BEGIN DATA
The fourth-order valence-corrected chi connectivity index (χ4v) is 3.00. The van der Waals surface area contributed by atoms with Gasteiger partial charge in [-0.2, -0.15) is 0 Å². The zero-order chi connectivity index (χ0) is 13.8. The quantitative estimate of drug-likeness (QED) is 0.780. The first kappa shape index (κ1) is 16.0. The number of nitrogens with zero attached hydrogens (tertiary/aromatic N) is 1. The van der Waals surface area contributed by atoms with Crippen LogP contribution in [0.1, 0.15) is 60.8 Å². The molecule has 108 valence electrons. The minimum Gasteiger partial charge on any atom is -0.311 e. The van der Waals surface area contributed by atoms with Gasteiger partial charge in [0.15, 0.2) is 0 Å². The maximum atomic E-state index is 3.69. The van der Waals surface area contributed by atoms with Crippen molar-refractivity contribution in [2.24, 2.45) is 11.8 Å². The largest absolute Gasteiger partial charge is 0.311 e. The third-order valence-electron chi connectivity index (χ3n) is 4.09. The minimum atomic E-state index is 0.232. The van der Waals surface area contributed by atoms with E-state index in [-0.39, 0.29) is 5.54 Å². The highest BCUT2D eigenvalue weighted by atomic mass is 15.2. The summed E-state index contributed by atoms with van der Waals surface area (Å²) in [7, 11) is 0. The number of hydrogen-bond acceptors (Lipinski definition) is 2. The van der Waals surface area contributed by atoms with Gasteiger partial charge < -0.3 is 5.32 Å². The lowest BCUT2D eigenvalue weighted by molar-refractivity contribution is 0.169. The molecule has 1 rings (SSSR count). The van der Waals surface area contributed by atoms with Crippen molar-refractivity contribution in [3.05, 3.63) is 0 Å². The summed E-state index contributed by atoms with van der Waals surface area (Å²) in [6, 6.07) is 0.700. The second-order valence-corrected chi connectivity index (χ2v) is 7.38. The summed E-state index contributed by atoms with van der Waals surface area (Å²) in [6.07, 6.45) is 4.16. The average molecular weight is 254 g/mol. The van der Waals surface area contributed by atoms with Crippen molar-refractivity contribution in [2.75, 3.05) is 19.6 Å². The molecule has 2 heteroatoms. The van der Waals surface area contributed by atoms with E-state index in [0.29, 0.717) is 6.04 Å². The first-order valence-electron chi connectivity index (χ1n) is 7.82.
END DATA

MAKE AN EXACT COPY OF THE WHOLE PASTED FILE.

The fourth-order valence-corrected chi connectivity index (χ4v) is 3.00. The van der Waals surface area contributed by atoms with Gasteiger partial charge in [-0.2, -0.15) is 0 Å². The zero-order chi connectivity index (χ0) is 13.8. The quantitative estimate of drug-likeness (QED) is 0.780. The first kappa shape index (κ1) is 16.0. The number of nitrogens with zero attached hydrogens (tertiary/aromatic N) is 1. The van der Waals surface area contributed by atoms with Crippen LogP contribution in [0.1, 0.15) is 60.8 Å². The molecule has 108 valence electrons. The minimum Gasteiger partial charge on any atom is -0.311 e. The van der Waals surface area contributed by atoms with Gasteiger partial charge in [0.15, 0.2) is 0 Å². The maximum atomic E-state index is 3.69. The van der Waals surface area contributed by atoms with Crippen molar-refractivity contribution in [2.24, 2.45) is 11.8 Å². The largest absolute Gasteiger partial charge is 0.311 e. The third-order valence-electron chi connectivity index (χ3n) is 4.09. The minimum atomic E-state index is 0.232. The van der Waals surface area contributed by atoms with E-state index in [-0.39, 0.29) is 5.54 Å². The highest BCUT2D eigenvalue weighted by atomic mass is 15.2. The summed E-state index contributed by atoms with van der Waals surface area (Å²) in [7, 11) is 0. The number of hydrogen-bond acceptors (Lipinski definition) is 2. The van der Waals surface area contributed by atoms with Gasteiger partial charge < -0.3 is 5.32 Å². The lowest BCUT2D eigenvalue weighted by molar-refractivity contribution is 0.169. The molecule has 1 rings (SSSR count). The van der Waals surface area contributed by atoms with Crippen molar-refractivity contribution in [3.05, 3.63) is 0 Å². The summed E-state index contributed by atoms with van der Waals surface area (Å²) in [6, 6.07) is 0.700. The second-order valence-corrected chi connectivity index (χ2v) is 7.38. The summed E-state index contributed by atoms with van der Waals surface area (Å²) in [6.07, 6.45) is 4.16. The average molecular weight is 254 g/mol. The van der Waals surface area contributed by atoms with Crippen molar-refractivity contribution in [2.75, 3.05) is 19.6 Å². The molecule has 2 heteroatoms. The van der Waals surface area contributed by atoms with E-state index in [0.29, 0.717) is 6.04 Å². The first-order valence-electron chi connectivity index (χ1n) is 7.82.